Earth SciencesFind a programme
|Run by||Faculty of Science|
|Awards available||PhD, MSc by research|
PhD: Three years full-time or equivalent part-time (minimum period of study);
MScR: One year full-time or equivalent part-time (minimum period of study)
|Location of programme||Clifton campus|
|Part-time study available||Yes|
|Start date||Not fixed|
The School of Earth Sciences has strong international links and the presence of researchers from all over the world makes for an exciting and stimulating environment. Research involves the full breadth of the earth sciences and has benefited from major investment in new laboratories and equipment in the past few years. Important initiatives include experimental and theoretical studies of physical, chemical and biological processes of the Earth.
Please note: If you are applying for this programme, you need to select Geology PhD as the programme choice when completing your online application form.
Fees for 2022/23
We charge an annual tuition fee. Fees for 2022/23 are as follows:
- UK: full-time
- UK : part-time
- Overseas: full-time
Bench fees: For postgraduate research students who are not funded by UK Research Councils or (specific) UK charities, it is usual to charge a bench fee. A bench fee covers the costs of laboratory consumables, specialist equipment and other relevant costs (eg training) for the duration of the programme. The bench fee charged can vary considerably depending on the nature of the programme being undertaken. Details of specific bench fee charges can be provided on request and will made clear in the offer letter sent to applicants.
Following the recent changes to fee assessment regulation, Channel Islands and Isle of Man students will no longer be charged a separate tuition fee. From the 2021/22 academic year they will be charged the same fees as Home students.
Fees are subject to an annual review. For programmes that last longer than one year, please budget for up to a five per cent increase in fees each year. Find out more about tuition fees.
University of Bristol students and graduates can benefit from a ten per cent reduction in tuition fees for postgraduate study. Check your eligibility for an alumni scholarship.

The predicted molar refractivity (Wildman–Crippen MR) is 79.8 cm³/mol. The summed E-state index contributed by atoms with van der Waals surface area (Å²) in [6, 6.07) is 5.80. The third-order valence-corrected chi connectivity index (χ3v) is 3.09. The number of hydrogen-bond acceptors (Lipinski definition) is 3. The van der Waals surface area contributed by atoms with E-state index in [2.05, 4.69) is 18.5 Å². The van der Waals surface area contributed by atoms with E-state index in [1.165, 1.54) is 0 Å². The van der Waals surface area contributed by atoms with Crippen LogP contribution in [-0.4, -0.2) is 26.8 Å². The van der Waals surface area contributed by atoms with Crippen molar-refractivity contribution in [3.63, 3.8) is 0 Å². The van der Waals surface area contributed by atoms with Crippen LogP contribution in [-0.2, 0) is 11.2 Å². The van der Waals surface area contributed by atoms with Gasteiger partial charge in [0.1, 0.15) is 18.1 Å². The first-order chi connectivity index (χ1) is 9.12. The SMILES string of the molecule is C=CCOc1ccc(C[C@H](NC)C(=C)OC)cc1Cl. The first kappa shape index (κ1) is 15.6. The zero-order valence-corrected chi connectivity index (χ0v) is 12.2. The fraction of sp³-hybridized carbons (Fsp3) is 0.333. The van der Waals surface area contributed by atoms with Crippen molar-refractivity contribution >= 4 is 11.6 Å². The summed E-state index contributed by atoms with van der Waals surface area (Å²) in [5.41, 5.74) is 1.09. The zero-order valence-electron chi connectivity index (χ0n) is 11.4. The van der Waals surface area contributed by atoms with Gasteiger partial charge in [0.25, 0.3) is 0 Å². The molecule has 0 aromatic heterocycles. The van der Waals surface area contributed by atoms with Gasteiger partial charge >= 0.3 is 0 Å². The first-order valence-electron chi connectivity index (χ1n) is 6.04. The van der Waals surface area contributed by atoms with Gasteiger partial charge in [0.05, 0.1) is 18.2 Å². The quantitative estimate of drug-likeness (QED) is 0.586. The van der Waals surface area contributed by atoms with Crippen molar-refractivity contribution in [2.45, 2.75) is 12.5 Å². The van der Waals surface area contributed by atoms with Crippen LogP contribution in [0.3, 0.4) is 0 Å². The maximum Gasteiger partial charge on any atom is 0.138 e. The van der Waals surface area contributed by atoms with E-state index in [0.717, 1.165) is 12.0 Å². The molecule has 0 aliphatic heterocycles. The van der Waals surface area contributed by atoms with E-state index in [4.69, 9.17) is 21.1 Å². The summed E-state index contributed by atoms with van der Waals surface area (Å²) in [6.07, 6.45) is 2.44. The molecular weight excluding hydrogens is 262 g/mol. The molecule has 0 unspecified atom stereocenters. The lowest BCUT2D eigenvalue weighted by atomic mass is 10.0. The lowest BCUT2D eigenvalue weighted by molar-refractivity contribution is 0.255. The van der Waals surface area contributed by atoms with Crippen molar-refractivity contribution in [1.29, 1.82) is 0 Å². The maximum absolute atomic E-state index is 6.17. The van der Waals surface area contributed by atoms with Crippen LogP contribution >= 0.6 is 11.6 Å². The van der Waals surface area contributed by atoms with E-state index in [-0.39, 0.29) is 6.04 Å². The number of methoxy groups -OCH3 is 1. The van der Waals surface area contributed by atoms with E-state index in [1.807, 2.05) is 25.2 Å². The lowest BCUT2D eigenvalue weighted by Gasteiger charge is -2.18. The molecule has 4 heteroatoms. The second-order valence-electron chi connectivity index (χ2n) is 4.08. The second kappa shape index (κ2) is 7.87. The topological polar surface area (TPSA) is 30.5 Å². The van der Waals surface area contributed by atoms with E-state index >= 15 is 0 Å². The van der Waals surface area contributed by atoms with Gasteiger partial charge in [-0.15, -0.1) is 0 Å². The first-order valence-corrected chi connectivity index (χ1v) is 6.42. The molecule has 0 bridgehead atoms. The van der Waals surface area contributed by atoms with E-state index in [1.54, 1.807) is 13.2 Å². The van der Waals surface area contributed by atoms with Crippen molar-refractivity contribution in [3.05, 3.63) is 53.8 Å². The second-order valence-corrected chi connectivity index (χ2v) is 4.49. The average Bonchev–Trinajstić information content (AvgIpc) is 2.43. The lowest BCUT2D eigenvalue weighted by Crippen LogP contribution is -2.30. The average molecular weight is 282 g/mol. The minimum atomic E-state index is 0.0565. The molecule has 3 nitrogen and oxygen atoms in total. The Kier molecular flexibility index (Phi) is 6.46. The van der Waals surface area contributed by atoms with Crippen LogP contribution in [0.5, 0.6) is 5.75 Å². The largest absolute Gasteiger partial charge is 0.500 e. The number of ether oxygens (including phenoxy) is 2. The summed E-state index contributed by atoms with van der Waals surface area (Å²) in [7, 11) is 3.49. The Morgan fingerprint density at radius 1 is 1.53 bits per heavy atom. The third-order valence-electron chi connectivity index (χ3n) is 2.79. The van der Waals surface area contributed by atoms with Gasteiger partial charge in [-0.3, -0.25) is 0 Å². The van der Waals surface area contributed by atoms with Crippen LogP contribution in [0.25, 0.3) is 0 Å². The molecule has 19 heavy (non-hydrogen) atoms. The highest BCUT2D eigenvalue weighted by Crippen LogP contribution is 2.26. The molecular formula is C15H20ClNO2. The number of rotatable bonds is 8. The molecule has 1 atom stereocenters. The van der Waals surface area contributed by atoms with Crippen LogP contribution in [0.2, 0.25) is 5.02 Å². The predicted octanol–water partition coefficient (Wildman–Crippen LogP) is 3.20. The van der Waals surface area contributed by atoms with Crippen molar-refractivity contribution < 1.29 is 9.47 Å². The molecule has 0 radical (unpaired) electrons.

Funding for 2022/23
If you wish to be considered for NERC GW4+ DTP funding for this programme you need to apply for Geology PhD. Please also refer to the NERC GW4+ DTP prospectus page for guidance in making a PhD application.
Typically, around 20 new PhD students start their studies in the school each year. A group of these are funded by the NERC GW4+ DTP, but there are many other possible sources of funding such as BBSRC, EPSRC, STFC or industry funding, China Scholarship Council studentships, and other country-specific schemes.
Applications from self-funded students are welcomed. In the first instance, applicants should look for current opportunities on the school website or contact potential supervisors to discuss projects and funding.
Further information on funding for prospective UK, EU and international postgraduate students.
An upper second-class honours degree (or equivalent) in a discipline related to the PhD project for which you are applying, such as geology, biological sciences, environmental sciences, chemistry or mathematics.
See international equivalent qualifications on the International Office website.
English language requirements
If English is not your first language, you need to meet this profile level:
Further information about English language requirements and profile levels.
Read the programme admissions statement for important information on entry requirements, the application process and supporting documents required.
The research programme at Bristol is characterised by an expanding range of exciting subject areas. Research in the School of Earth Sciences encourages interdisciplinary collaboration between its six research groups, which in turn nurtures revolutionary research.